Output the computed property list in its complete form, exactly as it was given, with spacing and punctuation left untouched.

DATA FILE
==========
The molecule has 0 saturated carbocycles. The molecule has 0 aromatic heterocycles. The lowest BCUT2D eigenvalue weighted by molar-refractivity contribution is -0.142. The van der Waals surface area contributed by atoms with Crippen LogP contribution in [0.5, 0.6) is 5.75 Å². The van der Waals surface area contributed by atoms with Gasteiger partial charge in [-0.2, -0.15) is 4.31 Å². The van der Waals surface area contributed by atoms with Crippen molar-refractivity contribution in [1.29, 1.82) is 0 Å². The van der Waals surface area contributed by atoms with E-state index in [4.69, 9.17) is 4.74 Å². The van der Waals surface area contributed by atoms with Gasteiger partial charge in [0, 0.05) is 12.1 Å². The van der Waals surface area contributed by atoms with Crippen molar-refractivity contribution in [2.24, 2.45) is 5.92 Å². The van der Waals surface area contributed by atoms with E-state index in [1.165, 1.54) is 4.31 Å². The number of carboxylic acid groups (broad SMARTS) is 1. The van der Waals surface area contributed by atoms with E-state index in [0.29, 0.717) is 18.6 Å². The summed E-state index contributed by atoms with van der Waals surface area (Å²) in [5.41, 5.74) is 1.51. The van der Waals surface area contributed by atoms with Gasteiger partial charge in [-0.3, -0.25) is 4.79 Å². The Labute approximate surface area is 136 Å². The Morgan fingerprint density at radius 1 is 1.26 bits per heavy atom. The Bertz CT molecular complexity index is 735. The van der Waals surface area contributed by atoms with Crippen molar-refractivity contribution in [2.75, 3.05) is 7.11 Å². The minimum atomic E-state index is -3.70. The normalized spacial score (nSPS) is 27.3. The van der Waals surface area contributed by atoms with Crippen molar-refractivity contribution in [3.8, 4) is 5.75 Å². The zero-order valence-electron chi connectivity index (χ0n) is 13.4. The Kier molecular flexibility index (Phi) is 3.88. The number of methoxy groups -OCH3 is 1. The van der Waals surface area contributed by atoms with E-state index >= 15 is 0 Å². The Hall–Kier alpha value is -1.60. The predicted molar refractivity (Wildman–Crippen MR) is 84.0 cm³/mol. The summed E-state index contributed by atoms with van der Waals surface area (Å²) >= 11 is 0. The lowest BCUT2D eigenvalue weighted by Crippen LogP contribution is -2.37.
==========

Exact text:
The molecule has 0 saturated carbocycles. The molecule has 0 aromatic heterocycles. The lowest BCUT2D eigenvalue weighted by molar-refractivity contribution is -0.142. The van der Waals surface area contributed by atoms with Crippen LogP contribution in [0.5, 0.6) is 5.75 Å². The van der Waals surface area contributed by atoms with Gasteiger partial charge in [-0.2, -0.15) is 4.31 Å². The van der Waals surface area contributed by atoms with Crippen molar-refractivity contribution in [1.29, 1.82) is 0 Å². The van der Waals surface area contributed by atoms with E-state index in [4.69, 9.17) is 4.74 Å². The van der Waals surface area contributed by atoms with Gasteiger partial charge in [0, 0.05) is 12.1 Å². The van der Waals surface area contributed by atoms with Crippen molar-refractivity contribution in [2.24, 2.45) is 5.92 Å². The van der Waals surface area contributed by atoms with E-state index in [1.165, 1.54) is 4.31 Å². The number of carboxylic acid groups (broad SMARTS) is 1. The van der Waals surface area contributed by atoms with E-state index in [0.29, 0.717) is 18.6 Å². The summed E-state index contributed by atoms with van der Waals surface area (Å²) in [5.41, 5.74) is 1.51. The van der Waals surface area contributed by atoms with Gasteiger partial charge in [-0.3, -0.25) is 4.79 Å². The Labute approximate surface area is 136 Å². The Morgan fingerprint density at radius 1 is 1.26 bits per heavy atom. The Bertz CT molecular complexity index is 735. The van der Waals surface area contributed by atoms with Crippen molar-refractivity contribution in [2.75, 3.05) is 7.11 Å². The minimum atomic E-state index is -3.70. The normalized spacial score (nSPS) is 27.3. The van der Waals surface area contributed by atoms with Crippen molar-refractivity contribution in [3.8, 4) is 5.75 Å². The zero-order valence-electron chi connectivity index (χ0n) is 13.4. The Kier molecular flexibility index (Phi) is 3.88. The number of methoxy groups -OCH3 is 1. The van der Waals surface area contributed by atoms with E-state index >= 15 is 0 Å². The Hall–Kier alpha value is -1.60. The predicted molar refractivity (Wildman–Crippen MR) is 84.0 cm³/mol. The summed E-state index contributed by atoms with van der Waals surface area (Å²) >= 11 is 0. The lowest BCUT2D eigenvalue weighted by Crippen LogP contribution is -2.37.